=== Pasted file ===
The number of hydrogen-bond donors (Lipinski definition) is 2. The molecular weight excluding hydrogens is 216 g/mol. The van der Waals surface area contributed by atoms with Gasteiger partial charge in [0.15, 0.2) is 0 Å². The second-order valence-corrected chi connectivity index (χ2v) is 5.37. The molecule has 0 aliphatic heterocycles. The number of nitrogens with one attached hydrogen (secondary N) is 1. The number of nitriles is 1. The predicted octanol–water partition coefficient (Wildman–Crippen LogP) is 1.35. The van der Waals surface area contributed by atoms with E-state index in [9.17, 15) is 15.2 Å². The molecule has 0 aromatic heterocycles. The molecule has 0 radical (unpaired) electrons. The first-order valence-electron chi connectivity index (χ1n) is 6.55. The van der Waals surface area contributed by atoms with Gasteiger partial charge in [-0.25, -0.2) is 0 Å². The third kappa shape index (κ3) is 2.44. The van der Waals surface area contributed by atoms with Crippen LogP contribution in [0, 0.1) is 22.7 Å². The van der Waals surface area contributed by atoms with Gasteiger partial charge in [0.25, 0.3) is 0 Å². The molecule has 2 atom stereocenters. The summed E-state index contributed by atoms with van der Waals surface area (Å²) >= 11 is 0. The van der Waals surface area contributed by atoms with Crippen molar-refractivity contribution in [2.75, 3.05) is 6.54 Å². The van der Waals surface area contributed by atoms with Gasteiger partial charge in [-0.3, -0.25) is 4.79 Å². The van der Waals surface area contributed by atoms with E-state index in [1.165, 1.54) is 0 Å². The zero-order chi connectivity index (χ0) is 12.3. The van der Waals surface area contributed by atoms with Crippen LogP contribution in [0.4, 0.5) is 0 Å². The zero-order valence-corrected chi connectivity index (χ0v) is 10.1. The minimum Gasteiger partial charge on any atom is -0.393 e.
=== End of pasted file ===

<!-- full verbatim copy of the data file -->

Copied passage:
The number of hydrogen-bond donors (Lipinski definition) is 2. The molecular weight excluding hydrogens is 216 g/mol. The van der Waals surface area contributed by atoms with Gasteiger partial charge in [0.15, 0.2) is 0 Å². The second-order valence-corrected chi connectivity index (χ2v) is 5.37. The molecule has 0 aliphatic heterocycles. The number of nitrogens with one attached hydrogen (secondary N) is 1. The number of nitriles is 1. The predicted octanol–water partition coefficient (Wildman–Crippen LogP) is 1.35. The van der Waals surface area contributed by atoms with E-state index in [9.17, 15) is 15.2 Å². The molecule has 0 aromatic heterocycles. The molecule has 0 radical (unpaired) electrons. The first-order valence-electron chi connectivity index (χ1n) is 6.55. The van der Waals surface area contributed by atoms with Gasteiger partial charge in [-0.25, -0.2) is 0 Å². The third kappa shape index (κ3) is 2.44. The van der Waals surface area contributed by atoms with Crippen LogP contribution in [0, 0.1) is 22.7 Å². The van der Waals surface area contributed by atoms with Gasteiger partial charge in [0.25, 0.3) is 0 Å². The molecule has 2 atom stereocenters. The summed E-state index contributed by atoms with van der Waals surface area (Å²) >= 11 is 0. The van der Waals surface area contributed by atoms with Crippen molar-refractivity contribution in [2.75, 3.05) is 6.54 Å². The van der Waals surface area contributed by atoms with Gasteiger partial charge in [-0.3, -0.25) is 4.79 Å². The van der Waals surface area contributed by atoms with E-state index in [1.165, 1.54) is 0 Å². The zero-order chi connectivity index (χ0) is 12.3. The van der Waals surface area contributed by atoms with Crippen LogP contribution in [0.4, 0.5) is 0 Å². The zero-order valence-corrected chi connectivity index (χ0v) is 10.1. The minimum Gasteiger partial charge on any atom is -0.393 e.